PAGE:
Reflective Awareness

Words: Dr Rajgopal NIDAMBOOR

Decoding our life’s experiences, or perspectives, isn’t a problem so long as we are connecting them to comprehensible paradigms, contexts, or stated connotations that they convey to us. The whole idea, however, gets lost when we twist, or redefine them, while fitting them into totally new perspectives, or hooking them to a pedestal that does not exist. This is because ‘forced’ experiences communicate a strange hypothesis — a drapery of unconnected, unrecognisable, or confused contexts. This is a part of a muddled backdrop, not just in terms of ‘happenings’ that are not existent, but also because it does not help us to make detailed interpretations. The whole purpose of experience is, again, misplaced when we disallow perspectives to speak in their own, untainted language, or express themselves — simply, sensibly and without jargon.

What is true, or false, essential, or superficial, is a serious issue; it is not trivial. One cannot, as most of us often do, just sit and define our terms and not follow the practice that we assert — or, sincerely espouse. No spiritual quest can ever begin with such intentions — one that does not speak of fair play, candour, righteousness and openness. It is only when we preserve a rich assortment of views that we begin to explore our spiritual beliefs and also bring about a gradual transformation in our thought process — of what we once thought isn’t the same in changing times.

What does this signify? That to reach a ‘common divine position,’ our sense of diversity has to be as limitless as the divine — like our imagination which is unlimited. Imagination, of course, is boundless. If one were to apply the premise that imagination is a ‘limited’ enterprise, it would be akin to questioning the sublime genius of Benjamin Franklin. It is this recognition that drives us to ‘sport’ an open mind that is also accessible to new dimensions and possibilities in, and of, everyday life.

There is more to the ‘openness’ idea than what meets the mind. When we are open and receptive to anything new, or different, in the ‘thoughtful’ field we would automatically be in a better position, than we ever were, to embracing new experiential perspectives about who we are, or what our theories and experiences actually are in our own presence — not just in front of others who we know, or may not know. This is the fundamental characteristic of genuine self-knowledge as opposed to popular formulae — more so, because the search for truth is not simple. It is a formidable exercise — one that goes on and on until there is nothing left to uncertainty, or there are no questions remaining to inquire, ask, or examine from the inside out.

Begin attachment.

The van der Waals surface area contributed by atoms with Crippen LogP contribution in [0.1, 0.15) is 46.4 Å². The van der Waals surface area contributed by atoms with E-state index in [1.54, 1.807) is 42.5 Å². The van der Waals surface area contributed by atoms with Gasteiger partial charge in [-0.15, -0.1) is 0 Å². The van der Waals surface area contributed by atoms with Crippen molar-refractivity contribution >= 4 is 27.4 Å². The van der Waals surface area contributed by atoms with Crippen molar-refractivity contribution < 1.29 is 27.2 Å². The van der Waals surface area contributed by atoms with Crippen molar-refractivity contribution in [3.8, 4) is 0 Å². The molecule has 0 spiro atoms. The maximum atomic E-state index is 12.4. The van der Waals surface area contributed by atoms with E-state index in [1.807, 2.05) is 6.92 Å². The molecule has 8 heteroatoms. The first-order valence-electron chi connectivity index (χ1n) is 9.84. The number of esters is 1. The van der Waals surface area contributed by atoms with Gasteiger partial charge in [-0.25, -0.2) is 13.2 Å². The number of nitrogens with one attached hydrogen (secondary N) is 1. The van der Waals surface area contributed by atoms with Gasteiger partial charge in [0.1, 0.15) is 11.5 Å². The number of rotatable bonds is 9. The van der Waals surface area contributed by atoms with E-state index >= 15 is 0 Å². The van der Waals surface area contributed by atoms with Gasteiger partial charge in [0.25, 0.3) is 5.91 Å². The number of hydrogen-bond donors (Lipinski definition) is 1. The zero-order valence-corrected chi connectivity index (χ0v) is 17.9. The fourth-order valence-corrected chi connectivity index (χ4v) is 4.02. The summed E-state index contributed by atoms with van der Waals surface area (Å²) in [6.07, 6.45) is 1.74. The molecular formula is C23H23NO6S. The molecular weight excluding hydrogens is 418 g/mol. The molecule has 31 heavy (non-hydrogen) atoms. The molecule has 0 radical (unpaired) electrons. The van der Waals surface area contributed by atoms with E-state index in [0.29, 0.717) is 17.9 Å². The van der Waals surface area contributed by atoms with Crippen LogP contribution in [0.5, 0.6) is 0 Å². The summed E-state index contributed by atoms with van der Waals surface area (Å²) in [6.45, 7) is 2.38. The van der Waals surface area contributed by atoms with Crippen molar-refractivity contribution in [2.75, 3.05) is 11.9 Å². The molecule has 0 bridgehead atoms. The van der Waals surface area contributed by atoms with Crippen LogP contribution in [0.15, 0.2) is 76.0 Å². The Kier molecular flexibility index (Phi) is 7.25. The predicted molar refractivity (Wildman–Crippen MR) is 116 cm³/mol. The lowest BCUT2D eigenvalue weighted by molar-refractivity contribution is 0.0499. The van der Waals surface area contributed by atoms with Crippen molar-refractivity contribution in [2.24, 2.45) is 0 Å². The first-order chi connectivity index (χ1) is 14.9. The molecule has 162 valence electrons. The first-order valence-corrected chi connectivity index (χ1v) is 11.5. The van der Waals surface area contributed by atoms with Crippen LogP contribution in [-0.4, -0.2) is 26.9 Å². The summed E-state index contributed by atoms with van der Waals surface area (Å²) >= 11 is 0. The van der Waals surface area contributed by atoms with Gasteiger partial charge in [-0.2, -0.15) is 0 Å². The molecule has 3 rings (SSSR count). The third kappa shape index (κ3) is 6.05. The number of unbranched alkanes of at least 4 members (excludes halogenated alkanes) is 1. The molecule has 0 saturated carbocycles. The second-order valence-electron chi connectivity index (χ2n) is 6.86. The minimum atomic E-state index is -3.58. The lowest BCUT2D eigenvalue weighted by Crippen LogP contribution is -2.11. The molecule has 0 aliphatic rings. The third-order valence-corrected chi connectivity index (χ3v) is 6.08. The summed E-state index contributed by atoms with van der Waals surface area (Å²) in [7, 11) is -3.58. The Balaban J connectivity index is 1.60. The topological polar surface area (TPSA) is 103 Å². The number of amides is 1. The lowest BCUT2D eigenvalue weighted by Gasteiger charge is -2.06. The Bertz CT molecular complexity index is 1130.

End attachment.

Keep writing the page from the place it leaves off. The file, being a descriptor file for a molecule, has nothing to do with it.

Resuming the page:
The whole foundation of applying, understanding and absorbing our experiences calls for conscious and unconscious knowledge. In Eastern thought, the unconscious is everything that is not consciousness — it is not the divine, self, or subject. It is anything that could be an object of consciousness — your computer, mobile phone, the body, senses, mind, intellect and thoughts, including your own personality — a mirror that holds your own self-image.

Western philosophy, however, views the self as self — the ‘objective’ aspect. This is also one reason why most thinkers from the Occidental suggest that the psyche and self could be objectively studied. The Eastern standpoint is — all we can possibly study is the empirical, or the phenomenal self, and the conscious ego. The inference is obvious. The ‘true’ self, according to Oriental philosophy, can never be studied, or objectively analysed. It can only be experienced at a higher plane — of what is called as reflective consciousness, or awareness.

Dr RAJGOPAL NIDAMBOOR, PhD, is a wellness physician-writer-editor, independent researcher, critic, columnist, author and publisher. His published work includes hundreds of newspaper, magazine, web articles, essays, meditations, columns, and critiques on a host of subjects, eight books on natural health, two coffee table tomes and an encyclopaedic treatise on Indian philosophy. He is Chief Wellness Officer, Docco360 — a mobile health application/platform connecting patients with Ayurveda, homeopathic and Unani physicians, and nutrition therapists, among others, from the comfort of their home — and, Editor-in-Chief, ThinkWellness360.

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